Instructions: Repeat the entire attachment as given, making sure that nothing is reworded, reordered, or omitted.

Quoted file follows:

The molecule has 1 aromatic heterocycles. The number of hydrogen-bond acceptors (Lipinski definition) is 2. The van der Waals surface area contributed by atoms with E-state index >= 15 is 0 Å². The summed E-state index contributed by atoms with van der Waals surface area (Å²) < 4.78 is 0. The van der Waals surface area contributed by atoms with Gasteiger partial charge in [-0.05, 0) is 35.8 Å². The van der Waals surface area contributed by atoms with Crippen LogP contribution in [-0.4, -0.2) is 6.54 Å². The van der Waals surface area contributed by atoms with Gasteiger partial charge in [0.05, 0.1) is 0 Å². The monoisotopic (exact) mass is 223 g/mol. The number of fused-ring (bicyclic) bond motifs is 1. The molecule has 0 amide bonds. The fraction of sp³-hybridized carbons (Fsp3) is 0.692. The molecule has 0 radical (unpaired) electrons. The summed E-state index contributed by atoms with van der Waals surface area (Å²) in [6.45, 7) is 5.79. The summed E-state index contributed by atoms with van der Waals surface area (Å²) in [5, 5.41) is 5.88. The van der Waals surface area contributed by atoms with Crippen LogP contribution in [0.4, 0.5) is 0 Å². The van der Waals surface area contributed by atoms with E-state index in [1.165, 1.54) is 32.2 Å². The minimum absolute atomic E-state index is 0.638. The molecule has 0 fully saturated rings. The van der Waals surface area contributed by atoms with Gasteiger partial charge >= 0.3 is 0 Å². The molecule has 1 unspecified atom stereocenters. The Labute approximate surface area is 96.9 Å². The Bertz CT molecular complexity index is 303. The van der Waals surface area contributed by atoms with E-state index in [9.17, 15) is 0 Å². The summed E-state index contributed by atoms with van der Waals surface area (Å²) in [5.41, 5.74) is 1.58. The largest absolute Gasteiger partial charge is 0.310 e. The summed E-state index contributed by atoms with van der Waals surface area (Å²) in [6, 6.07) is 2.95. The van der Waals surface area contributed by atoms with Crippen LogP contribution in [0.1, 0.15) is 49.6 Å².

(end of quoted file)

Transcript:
The molecule has 1 aromatic heterocycles. The number of hydrogen-bond acceptors (Lipinski definition) is 2. The van der Waals surface area contributed by atoms with E-state index >= 15 is 0 Å². The summed E-state index contributed by atoms with van der Waals surface area (Å²) < 4.78 is 0. The van der Waals surface area contributed by atoms with Gasteiger partial charge in [-0.05, 0) is 35.8 Å². The van der Waals surface area contributed by atoms with Crippen LogP contribution in [-0.4, -0.2) is 6.54 Å². The van der Waals surface area contributed by atoms with Gasteiger partial charge in [0.05, 0.1) is 0 Å². The monoisotopic (exact) mass is 223 g/mol. The number of fused-ring (bicyclic) bond motifs is 1. The molecule has 0 amide bonds. The fraction of sp³-hybridized carbons (Fsp3) is 0.692. The molecule has 0 radical (unpaired) electrons. The summed E-state index contributed by atoms with van der Waals surface area (Å²) in [6.45, 7) is 5.79. The summed E-state index contributed by atoms with van der Waals surface area (Å²) in [5, 5.41) is 5.88. The van der Waals surface area contributed by atoms with Crippen LogP contribution in [0.4, 0.5) is 0 Å². The van der Waals surface area contributed by atoms with E-state index in [1.165, 1.54) is 32.2 Å². The minimum absolute atomic E-state index is 0.638. The molecule has 0 fully saturated rings. The van der Waals surface area contributed by atoms with Gasteiger partial charge >= 0.3 is 0 Å². The molecule has 1 unspecified atom stereocenters. The Labute approximate surface area is 96.9 Å². The Bertz CT molecular complexity index is 303. The van der Waals surface area contributed by atoms with E-state index in [9.17, 15) is 0 Å². The summed E-state index contributed by atoms with van der Waals surface area (Å²) in [5.41, 5.74) is 1.58. The largest absolute Gasteiger partial charge is 0.310 e. The summed E-state index contributed by atoms with van der Waals surface area (Å²) in [6, 6.07) is 2.95. The van der Waals surface area contributed by atoms with Crippen LogP contribution in [0.1, 0.15) is 49.6 Å².